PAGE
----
From reliable information in my possession I was and am satisfied that the Federal Government will not attempt to quarter troops in Kentucky.
General Buckner was sent and fully accredited to me by the Governor of Kentucky to report to me an agreement made a few days since between General McClellan, on the part of the Federal Government, and General Buckner, as the agent and representative of the Governor of Kentucky. General McClellan, while he claims for the Federal Government the right to march troops over the territory of each of the States of the Federal Union, he declares it to be the settled policy of the Federal Government to respect and not violate the neutrality of Kentucky, and he pledges himself as the commanding officer in that division that it shall not be violated, and that if at any time this policy shall be changed by the Government of the United States the Governor of Kentucky shall be notified of the change of purpose in due time.
Both Governor Magoffin and General Buckner have entire confidence in the pledges of General McClellan. General Buckner assures me that from a long and intimate acquaintance with General McClellan he knows him to be in every respect reliable and that he will keep his pledge. It is proper to remark in this connection that General McClellan was absent upon the occasion when troops were landed at Elliott's Mill, which act he promptly and publicly disapproved, and was not expected to return to Cairo until about this time, from which I infer that he was absent on yesterday when the outrage upon Columbus, referred to, was perpetrated.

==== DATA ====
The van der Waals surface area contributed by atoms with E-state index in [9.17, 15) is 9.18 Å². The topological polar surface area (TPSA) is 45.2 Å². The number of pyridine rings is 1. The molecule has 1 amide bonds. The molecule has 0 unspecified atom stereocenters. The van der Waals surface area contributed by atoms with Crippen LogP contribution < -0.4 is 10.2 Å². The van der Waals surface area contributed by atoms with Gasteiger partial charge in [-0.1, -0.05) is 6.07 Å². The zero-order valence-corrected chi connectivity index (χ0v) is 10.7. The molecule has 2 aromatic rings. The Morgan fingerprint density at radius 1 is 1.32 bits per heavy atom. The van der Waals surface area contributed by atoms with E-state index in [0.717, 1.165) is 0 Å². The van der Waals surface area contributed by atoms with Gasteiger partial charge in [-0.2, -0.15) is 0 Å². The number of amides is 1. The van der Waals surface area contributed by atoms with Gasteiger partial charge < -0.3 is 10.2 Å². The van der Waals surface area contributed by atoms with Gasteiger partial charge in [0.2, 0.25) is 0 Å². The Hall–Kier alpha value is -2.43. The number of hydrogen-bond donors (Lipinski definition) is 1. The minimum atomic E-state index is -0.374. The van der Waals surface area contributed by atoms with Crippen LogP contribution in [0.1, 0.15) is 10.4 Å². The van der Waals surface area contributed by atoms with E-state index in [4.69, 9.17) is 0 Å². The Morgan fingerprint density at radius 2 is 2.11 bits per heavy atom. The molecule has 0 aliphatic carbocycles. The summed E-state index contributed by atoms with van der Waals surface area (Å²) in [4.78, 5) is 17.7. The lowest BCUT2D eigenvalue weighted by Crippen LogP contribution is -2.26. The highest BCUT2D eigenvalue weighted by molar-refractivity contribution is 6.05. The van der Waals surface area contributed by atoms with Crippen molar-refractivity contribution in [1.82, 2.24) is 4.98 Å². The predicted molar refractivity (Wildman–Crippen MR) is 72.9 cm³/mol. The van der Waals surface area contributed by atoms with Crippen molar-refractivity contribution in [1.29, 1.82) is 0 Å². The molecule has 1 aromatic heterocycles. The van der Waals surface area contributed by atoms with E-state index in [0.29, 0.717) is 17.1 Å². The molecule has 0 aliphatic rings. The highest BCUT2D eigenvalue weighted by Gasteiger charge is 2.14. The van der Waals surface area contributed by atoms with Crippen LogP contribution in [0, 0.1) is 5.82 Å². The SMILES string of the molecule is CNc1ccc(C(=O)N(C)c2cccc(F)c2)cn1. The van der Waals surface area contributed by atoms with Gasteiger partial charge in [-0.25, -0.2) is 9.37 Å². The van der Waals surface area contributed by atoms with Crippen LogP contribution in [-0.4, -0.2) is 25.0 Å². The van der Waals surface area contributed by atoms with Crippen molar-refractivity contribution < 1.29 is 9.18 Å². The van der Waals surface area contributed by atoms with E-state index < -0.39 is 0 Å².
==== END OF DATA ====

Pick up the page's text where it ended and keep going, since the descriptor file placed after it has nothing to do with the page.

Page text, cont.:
The agreement between the Federal Government and the State of Kentucky being as stated above, you see at once that either party attempting to quarter troops within that State provokes the opposition and antagonism of Kentucky. Every consideration of justice to that people as well as sound policy for ourselves, it seems to me, should teach u to avoid this result as long so.
But if at any time the Federal Government should quarter a force there, and Kentucky submits to it, or the force so quartered shall be too powerful for her to dislodge, then I should not hesitate to send a force large enough to drive back the invader.
In other words, I would not violate her neutrality, but to the extent of my ability aid her in maintaining it by driving back those who would violate and disregard it.
I am satisfied that the Federal Government will not quarter troops in Kentucky, and I do not believe that they will attempt to go down the river, but I think it quite probable that they may attempt to reach Memphis by crossing over to Bird's Point and pass down the river by land on the Missouri and Arkansas side. Though they may not be able to carry with them baggage trains by this route, may they not risk getting their supplies by the river, as they have quite a number of very fleet gun-boats so constructed as to be proof against 6 and 12 pounders?
Investigate as fully as you can the possibility of their reaching Memphis by this route, an adopt the best means of preventing it. If Governor Rector could station some 8,000 or 10,000 men on the river